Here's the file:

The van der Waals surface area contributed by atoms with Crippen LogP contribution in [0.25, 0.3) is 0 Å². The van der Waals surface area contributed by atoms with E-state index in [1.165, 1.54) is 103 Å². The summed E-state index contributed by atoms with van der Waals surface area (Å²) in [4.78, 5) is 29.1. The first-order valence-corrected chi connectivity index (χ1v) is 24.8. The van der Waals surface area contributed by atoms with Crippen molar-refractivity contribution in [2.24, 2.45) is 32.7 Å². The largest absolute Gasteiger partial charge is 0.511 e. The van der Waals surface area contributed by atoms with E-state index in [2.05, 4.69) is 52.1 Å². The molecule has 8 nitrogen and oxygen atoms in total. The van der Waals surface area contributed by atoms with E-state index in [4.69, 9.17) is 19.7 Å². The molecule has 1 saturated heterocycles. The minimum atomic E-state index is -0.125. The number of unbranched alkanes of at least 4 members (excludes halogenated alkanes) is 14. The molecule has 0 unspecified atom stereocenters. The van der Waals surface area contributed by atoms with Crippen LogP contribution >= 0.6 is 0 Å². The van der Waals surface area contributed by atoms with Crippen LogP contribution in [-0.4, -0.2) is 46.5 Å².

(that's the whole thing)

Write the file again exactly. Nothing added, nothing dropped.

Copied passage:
The van der Waals surface area contributed by atoms with Crippen LogP contribution in [0.25, 0.3) is 0 Å². The van der Waals surface area contributed by atoms with E-state index in [1.165, 1.54) is 103 Å². The summed E-state index contributed by atoms with van der Waals surface area (Å²) in [4.78, 5) is 29.1. The first-order valence-corrected chi connectivity index (χ1v) is 24.8. The van der Waals surface area contributed by atoms with Crippen molar-refractivity contribution in [2.24, 2.45) is 32.7 Å². The largest absolute Gasteiger partial charge is 0.511 e. The van der Waals surface area contributed by atoms with E-state index in [2.05, 4.69) is 52.1 Å². The molecule has 8 nitrogen and oxygen atoms in total. The van der Waals surface area contributed by atoms with E-state index in [4.69, 9.17) is 19.7 Å². The molecule has 1 saturated heterocycles. The minimum atomic E-state index is -0.125. The number of unbranched alkanes of at least 4 members (excludes halogenated alkanes) is 14. The molecule has 0 unspecified atom stereocenters. The van der Waals surface area contributed by atoms with Crippen LogP contribution >= 0.6 is 0 Å². The van der Waals surface area contributed by atoms with Crippen LogP contribution in [-0.4, -0.2) is 46.5 Å².